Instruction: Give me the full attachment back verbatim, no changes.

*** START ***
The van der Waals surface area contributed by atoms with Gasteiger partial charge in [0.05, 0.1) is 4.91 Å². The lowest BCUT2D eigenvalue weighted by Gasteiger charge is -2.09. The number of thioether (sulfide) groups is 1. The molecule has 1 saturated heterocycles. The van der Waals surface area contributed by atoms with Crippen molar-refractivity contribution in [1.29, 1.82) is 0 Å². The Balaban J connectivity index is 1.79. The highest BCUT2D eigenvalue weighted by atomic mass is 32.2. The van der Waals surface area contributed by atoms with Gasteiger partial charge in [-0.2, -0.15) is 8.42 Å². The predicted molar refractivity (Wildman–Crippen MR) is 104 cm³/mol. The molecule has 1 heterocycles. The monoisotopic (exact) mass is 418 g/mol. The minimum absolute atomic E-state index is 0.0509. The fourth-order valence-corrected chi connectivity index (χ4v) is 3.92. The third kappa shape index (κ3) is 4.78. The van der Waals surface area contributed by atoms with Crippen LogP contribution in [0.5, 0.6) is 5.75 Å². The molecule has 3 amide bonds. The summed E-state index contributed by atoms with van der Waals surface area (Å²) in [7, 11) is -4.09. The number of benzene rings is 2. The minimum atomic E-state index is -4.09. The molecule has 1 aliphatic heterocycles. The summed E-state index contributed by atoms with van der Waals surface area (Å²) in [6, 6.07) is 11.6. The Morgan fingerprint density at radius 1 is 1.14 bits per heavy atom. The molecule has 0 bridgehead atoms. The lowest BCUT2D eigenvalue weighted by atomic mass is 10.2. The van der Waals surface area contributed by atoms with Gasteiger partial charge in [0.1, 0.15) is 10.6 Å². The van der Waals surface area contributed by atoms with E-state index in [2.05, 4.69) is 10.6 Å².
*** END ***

The van der Waals surface area contributed by atoms with Gasteiger partial charge in [0.05, 0.1) is 4.91 Å². The lowest BCUT2D eigenvalue weighted by Gasteiger charge is -2.09. The number of thioether (sulfide) groups is 1. The molecule has 1 saturated heterocycles. The van der Waals surface area contributed by atoms with Crippen molar-refractivity contribution in [1.29, 1.82) is 0 Å². The Balaban J connectivity index is 1.79. The highest BCUT2D eigenvalue weighted by atomic mass is 32.2. The van der Waals surface area contributed by atoms with Gasteiger partial charge in [-0.2, -0.15) is 8.42 Å². The predicted molar refractivity (Wildman–Crippen MR) is 104 cm³/mol. The molecule has 1 heterocycles. The monoisotopic (exact) mass is 418 g/mol. The minimum absolute atomic E-state index is 0.0509. The fourth-order valence-corrected chi connectivity index (χ4v) is 3.92. The third kappa shape index (κ3) is 4.78. The van der Waals surface area contributed by atoms with Crippen LogP contribution in [0.5, 0.6) is 5.75 Å². The molecule has 3 amide bonds. The summed E-state index contributed by atoms with van der Waals surface area (Å²) in [7, 11) is -4.09. The number of benzene rings is 2. The minimum atomic E-state index is -4.09. The molecule has 1 aliphatic heterocycles. The summed E-state index contributed by atoms with van der Waals surface area (Å²) in [6, 6.07) is 11.6. The Morgan fingerprint density at radius 1 is 1.14 bits per heavy atom. The molecule has 0 bridgehead atoms. The lowest BCUT2D eigenvalue weighted by atomic mass is 10.2. The van der Waals surface area contributed by atoms with Gasteiger partial charge in [0.1, 0.15) is 10.6 Å². The van der Waals surface area contributed by atoms with E-state index in [2.05, 4.69) is 10.6 Å².